Wednesday, 3 November 2010

Worlds Apart

Well, I'm back.

Of course, not many people knew I'd been away, and it was only for ten days, but it feels like a trip to another world. In some ways, it was.

I was taking part in a sort of conference for clergy. There were only twenty-four of us, but it was interesting and challenging. The speakers were fascinating, the discussion engrossing and the food amazingly delightful. All this took place at St. George's House in Windsor Castle, and that was the different world.

People there didn't lock the doors of their houses, and left cars parked with keys in the ignition. I think the idea was that your average burglar and car thief might be put off by the men and women in flak jackets and carrying machine guns who greet you when you enter the castle. To enter, of course, you need a security pass (or to have bought a ticket).

There's a little chapel there (well, bigger than St. John's, Heaton Mersey) with a Dean, canons and choristers. Services are three times a day, and the evening prayer is beautifully sung. (One can't actually join in, but it's great to listen to.) Knights of the Garter gather there on special occasions and sit in the choir under their personal banners. The Canons are erudite, and organise conferences and discussions for the great and the good (and occasionally the clergy).

And somewhere in the background are royalty. One evening I was warned against going down a certain part of the cloister because a Duke and Duchess were down there. I said I wasn't afraid, but they still wouldn't let me in.

The whole thing was a sort of surreal experience, a glimpse into a world which rarely interacts with the one I normally live in, and then only in carefully managed events.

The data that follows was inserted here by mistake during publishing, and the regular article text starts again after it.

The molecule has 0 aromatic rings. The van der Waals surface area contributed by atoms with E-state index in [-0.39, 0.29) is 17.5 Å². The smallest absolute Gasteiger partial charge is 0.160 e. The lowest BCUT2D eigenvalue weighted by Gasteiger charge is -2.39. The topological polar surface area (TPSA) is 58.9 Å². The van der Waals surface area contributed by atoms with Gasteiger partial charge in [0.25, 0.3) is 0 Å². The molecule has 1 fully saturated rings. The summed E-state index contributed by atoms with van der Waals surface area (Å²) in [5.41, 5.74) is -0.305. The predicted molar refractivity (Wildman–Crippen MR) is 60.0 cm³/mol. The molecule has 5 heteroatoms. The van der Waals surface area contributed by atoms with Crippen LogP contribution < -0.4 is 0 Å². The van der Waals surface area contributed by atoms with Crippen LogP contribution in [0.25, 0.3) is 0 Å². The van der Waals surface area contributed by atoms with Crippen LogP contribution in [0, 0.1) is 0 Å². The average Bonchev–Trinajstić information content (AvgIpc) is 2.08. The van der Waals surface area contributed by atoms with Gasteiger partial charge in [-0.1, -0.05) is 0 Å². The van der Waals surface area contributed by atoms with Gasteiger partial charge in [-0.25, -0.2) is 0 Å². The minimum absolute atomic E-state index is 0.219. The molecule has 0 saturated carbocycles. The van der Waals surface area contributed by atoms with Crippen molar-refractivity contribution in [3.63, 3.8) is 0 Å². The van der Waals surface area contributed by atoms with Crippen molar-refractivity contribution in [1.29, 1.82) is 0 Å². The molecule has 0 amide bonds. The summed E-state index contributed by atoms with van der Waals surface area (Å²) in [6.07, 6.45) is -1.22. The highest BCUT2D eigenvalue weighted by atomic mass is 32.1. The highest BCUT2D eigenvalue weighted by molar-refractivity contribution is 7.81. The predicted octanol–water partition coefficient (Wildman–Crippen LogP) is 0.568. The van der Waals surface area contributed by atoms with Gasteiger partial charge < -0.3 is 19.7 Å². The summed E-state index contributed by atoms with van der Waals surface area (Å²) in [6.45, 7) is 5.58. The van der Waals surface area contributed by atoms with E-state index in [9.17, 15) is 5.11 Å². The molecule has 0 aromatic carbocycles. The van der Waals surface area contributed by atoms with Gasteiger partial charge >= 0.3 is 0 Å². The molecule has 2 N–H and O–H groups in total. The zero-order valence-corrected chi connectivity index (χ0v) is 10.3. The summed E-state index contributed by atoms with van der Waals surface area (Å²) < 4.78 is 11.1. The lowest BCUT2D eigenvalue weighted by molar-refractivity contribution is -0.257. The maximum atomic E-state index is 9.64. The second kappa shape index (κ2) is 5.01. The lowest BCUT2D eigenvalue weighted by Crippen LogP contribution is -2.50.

And yet, strangely enough, it turned out to be an ideal place to get away from the everyday and spend some time reflecting on the topic of the conference - how to speak about God in the light of the present world.

We had various speakers address us on everything from the shape of future computers (in bacteria, living in yoghurt) to stem cell research and cloning (you can make a copy of yourself with existing technology, but you'll have to do it in Paraguay where it's not illegal). One of the speakers was Alan Rusbridger, editor of The Guardian.

He spoke about how newspapers are rapidly becoming redundant in the light of the internet and social networking sites like Facebook and Twitter. Once, he said, journalists lived in their own little world, where they produced newspapers and threw them out to be read by those of us who lived in the world outside. Nowadays that's impossible. People want to question and comment - and some of them know more about the subjects in view than do the journalists who write about them.

Newspapers can no longer live in their separate world. They have to get out, produce the news, but allow it to feed back, to be challenged and indeed to be improved by the encounter with the wider public. Hence the Guardian web site is replacing the printed paper and being a place where issues are discussed and updated far more quickly than could be done with the daily paper.

News is even gathered in from the public - and issues can be investigated simply by asking for help on Twitter. Needless to say, some journalists don't like this. They prefer the old model - pass on information and move on. Now they have to discuss their articles on a web site.

I couldn't help seeing a parallel with Windsor Castle. The old papers were like that - a sealed environment full of a certain expertise and encountering the rest of the world only in a special way - like the encounters of royalty with the commoners, in carefully managed events, with no prospect of a chance encounter in a cloister.